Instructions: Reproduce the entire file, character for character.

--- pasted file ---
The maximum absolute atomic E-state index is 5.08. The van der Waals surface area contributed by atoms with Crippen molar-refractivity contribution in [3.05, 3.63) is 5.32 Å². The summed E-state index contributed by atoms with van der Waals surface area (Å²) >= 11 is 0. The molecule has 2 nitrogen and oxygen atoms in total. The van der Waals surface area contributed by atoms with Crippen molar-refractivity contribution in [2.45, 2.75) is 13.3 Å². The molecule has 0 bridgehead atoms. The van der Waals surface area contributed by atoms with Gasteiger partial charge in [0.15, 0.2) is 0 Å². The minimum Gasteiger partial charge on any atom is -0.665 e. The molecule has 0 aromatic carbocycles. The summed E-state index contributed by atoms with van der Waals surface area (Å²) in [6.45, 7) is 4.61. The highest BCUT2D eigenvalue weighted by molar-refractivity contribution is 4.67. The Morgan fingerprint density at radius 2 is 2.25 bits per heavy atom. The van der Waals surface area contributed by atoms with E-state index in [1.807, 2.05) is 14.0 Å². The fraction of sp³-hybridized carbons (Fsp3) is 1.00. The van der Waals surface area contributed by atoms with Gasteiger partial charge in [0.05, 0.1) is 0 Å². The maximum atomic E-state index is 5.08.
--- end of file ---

The maximum absolute atomic E-state index is 5.08. The van der Waals surface area contributed by atoms with Crippen molar-refractivity contribution in [3.05, 3.63) is 5.32 Å². The summed E-state index contributed by atoms with van der Waals surface area (Å²) >= 11 is 0. The molecule has 2 nitrogen and oxygen atoms in total. The van der Waals surface area contributed by atoms with Crippen molar-refractivity contribution in [2.45, 2.75) is 13.3 Å². The molecule has 0 bridgehead atoms. The van der Waals surface area contributed by atoms with Gasteiger partial charge in [0.15, 0.2) is 0 Å². The minimum Gasteiger partial charge on any atom is -0.665 e. The molecule has 0 aromatic carbocycles. The summed E-state index contributed by atoms with van der Waals surface area (Å²) in [6.45, 7) is 4.61. The highest BCUT2D eigenvalue weighted by molar-refractivity contribution is 4.67. The Morgan fingerprint density at radius 2 is 2.25 bits per heavy atom. The van der Waals surface area contributed by atoms with E-state index in [1.807, 2.05) is 14.0 Å². The fraction of sp³-hybridized carbons (Fsp3) is 1.00. The van der Waals surface area contributed by atoms with Gasteiger partial charge in [0.05, 0.1) is 0 Å². The maximum atomic E-state index is 5.08.